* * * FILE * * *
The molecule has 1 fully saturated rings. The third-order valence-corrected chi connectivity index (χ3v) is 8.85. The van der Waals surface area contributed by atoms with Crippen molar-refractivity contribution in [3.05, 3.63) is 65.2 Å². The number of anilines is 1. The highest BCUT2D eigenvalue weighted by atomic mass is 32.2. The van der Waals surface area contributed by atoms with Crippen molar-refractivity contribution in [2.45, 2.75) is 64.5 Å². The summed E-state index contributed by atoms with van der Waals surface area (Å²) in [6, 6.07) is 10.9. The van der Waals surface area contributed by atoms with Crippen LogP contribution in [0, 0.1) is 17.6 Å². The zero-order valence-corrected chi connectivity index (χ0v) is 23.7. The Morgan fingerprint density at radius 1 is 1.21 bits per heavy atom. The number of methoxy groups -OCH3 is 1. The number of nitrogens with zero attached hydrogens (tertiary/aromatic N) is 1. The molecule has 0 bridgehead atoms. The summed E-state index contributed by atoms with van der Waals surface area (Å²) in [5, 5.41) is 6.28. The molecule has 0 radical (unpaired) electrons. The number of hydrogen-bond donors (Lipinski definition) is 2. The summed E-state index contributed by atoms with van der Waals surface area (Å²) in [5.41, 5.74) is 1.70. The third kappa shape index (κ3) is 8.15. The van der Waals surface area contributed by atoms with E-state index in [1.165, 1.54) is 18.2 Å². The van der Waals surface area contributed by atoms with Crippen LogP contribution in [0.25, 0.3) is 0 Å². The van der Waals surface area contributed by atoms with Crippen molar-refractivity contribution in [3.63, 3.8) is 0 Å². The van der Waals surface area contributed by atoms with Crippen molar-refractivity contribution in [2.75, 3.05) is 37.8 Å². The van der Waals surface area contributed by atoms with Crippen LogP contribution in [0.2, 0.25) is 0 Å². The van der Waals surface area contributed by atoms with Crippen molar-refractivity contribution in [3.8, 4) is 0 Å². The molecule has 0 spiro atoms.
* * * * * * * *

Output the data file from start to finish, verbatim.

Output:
The molecule has 1 fully saturated rings. The third-order valence-corrected chi connectivity index (χ3v) is 8.85. The van der Waals surface area contributed by atoms with Crippen molar-refractivity contribution in [3.05, 3.63) is 65.2 Å². The number of anilines is 1. The highest BCUT2D eigenvalue weighted by atomic mass is 32.2. The van der Waals surface area contributed by atoms with Crippen molar-refractivity contribution in [2.45, 2.75) is 64.5 Å². The summed E-state index contributed by atoms with van der Waals surface area (Å²) in [6, 6.07) is 10.9. The van der Waals surface area contributed by atoms with Crippen LogP contribution in [0, 0.1) is 17.6 Å². The zero-order valence-corrected chi connectivity index (χ0v) is 23.7. The Morgan fingerprint density at radius 1 is 1.21 bits per heavy atom. The number of methoxy groups -OCH3 is 1. The number of nitrogens with zero attached hydrogens (tertiary/aromatic N) is 1. The molecule has 0 bridgehead atoms. The summed E-state index contributed by atoms with van der Waals surface area (Å²) in [5, 5.41) is 6.28. The molecule has 0 radical (unpaired) electrons. The number of hydrogen-bond donors (Lipinski definition) is 2. The summed E-state index contributed by atoms with van der Waals surface area (Å²) in [5.41, 5.74) is 1.70. The third kappa shape index (κ3) is 8.15. The van der Waals surface area contributed by atoms with E-state index in [1.165, 1.54) is 18.2 Å². The van der Waals surface area contributed by atoms with Crippen LogP contribution in [0.25, 0.3) is 0 Å². The van der Waals surface area contributed by atoms with Crippen molar-refractivity contribution in [3.63, 3.8) is 0 Å². The van der Waals surface area contributed by atoms with Crippen molar-refractivity contribution in [2.75, 3.05) is 37.8 Å². The van der Waals surface area contributed by atoms with Crippen LogP contribution in [0.2, 0.25) is 0 Å². The van der Waals surface area contributed by atoms with Crippen molar-refractivity contribution in [3.8, 4) is 0 Å². The molecule has 0 spiro atoms.